Note: All links leave to external sites. Howdy, BugFans, Sometimes you go looking for insects, and sometimes the insects find you. The BugLady came back to her car from the Post Office one sunny afternoon in August and discovered this stunning… Read more
Note: All links leave to external sites Howdy, BugFans, A while back, BugFan Tom sent these pictures of a Carolina leaf-roller cricket from the Deep South. Carolina leaf-roller crickets (Camptonotus carolinensis) are in the family Gryllacrididae, the Raspy crickets, a… Read more
Note: Most links leave to external sites Howdy, BugFans, BugFan Carl sent the BugLady a “What-is-it?” picture recently of an insect that had met an untimely end in his basement. It was a camel cricket, an awesome critter that the… Read more
Note: All links leave to external sites. Howdy BugFans, Instead of slaving over a hot computer, the BugLady has been hanging out on the hawk tower. The Red-tails were blowing past sideways on Tuesday. Here’s a rerun from eight years… Read more
Note: Some links below go to external sites. Howdy, BugFans, The general rule of thumb is that if you want to find insects, look at flowers. Even though summer is fading, there are still flowers in bloom. Some Liatris/blazing stars… Read more
Howdy, BugFans, So – a cricket is a cricket is a cricket, right? The BugLady wrote a little bit, early on, about that poster child of crickets, the ubiquitous, chunky, glossy-black Field cricket (she may have to revisit that one). And,… Read more
Forest Beach Migratory Preserve is a repurposed golf course north of Port Washington (WI), owned by the Ozaukee Washington Land Trust. It’s mainly grassland, with woods and some brushy areas, and it was designed to serve as a stopover/refueling “bed and breakfast” for migrating birds. Water hazards were turned into small ponds, more ponds were dug, and tall grass prairie plants were planted.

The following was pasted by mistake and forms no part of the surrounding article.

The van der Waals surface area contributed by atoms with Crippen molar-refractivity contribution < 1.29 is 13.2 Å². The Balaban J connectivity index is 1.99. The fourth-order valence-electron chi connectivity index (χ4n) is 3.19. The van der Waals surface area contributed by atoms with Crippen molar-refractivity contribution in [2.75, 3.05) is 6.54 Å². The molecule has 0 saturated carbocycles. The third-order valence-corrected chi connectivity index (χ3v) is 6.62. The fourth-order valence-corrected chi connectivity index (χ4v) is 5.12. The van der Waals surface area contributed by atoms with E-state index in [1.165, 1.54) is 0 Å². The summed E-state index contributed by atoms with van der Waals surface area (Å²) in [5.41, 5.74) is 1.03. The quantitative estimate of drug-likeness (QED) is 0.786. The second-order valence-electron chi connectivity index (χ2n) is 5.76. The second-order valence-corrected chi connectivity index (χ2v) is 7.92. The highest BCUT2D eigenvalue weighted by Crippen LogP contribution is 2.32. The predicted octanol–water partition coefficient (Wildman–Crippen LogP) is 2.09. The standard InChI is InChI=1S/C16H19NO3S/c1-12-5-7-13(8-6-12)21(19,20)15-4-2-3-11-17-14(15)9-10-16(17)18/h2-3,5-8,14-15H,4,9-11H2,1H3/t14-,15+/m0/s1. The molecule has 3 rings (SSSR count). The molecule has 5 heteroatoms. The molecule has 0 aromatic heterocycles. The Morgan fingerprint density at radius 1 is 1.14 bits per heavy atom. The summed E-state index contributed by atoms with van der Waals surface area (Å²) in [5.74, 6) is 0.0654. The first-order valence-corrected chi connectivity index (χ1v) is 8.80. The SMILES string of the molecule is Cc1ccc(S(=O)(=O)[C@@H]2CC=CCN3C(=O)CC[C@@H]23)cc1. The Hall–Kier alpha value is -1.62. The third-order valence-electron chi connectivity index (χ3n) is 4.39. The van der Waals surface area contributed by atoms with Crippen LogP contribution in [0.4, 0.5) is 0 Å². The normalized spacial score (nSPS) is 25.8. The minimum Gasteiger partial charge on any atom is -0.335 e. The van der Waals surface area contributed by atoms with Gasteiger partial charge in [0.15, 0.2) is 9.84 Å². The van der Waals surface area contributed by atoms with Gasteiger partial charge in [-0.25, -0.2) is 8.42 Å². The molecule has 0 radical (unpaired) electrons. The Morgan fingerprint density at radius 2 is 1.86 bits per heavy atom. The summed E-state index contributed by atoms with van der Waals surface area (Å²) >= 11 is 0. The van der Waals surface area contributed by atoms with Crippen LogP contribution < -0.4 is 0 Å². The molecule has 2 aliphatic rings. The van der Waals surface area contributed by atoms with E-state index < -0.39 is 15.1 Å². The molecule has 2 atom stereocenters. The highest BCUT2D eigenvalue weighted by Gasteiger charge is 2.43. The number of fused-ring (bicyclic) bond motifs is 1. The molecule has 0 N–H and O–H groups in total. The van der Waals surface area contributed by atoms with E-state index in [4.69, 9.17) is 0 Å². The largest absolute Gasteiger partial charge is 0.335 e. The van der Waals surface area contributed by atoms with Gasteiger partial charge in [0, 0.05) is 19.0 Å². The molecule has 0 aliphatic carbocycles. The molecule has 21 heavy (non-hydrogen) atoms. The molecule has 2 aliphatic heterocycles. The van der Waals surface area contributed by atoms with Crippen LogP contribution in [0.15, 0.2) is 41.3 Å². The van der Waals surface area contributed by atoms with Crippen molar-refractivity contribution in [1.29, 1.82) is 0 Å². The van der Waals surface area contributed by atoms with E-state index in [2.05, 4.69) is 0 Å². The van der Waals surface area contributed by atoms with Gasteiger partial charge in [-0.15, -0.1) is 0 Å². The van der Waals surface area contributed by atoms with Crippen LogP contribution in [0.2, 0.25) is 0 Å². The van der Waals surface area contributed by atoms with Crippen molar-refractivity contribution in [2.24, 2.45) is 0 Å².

Thanks to all of you who send links to interesting articles about bugs (there have been a bunch, lately, about the dramatic decline of insect populations). This week we’re going to take a look at a selection of these articles and bugs.
The BugLady is spending as much time as she can in the field (and the rest of it editing pictures) because, you know, the Summer Solstice has passed, and a little wave of warblers moved through her yard the other day, and winter is coming. Many of these beauties have already starred in their own BOTW. In a nutshell – there’s a whole lot of romance in the air.
The goldenrods in the BugLady’s field are exuberant, with new, brilliant yellow flowers opening daily. Goldenrod blooms late, produces a bonanza of pollen (there’s not much nectar there), and is the embodiment of the insect enthusiast’s credo—“Looking for insects? Check the flowers.”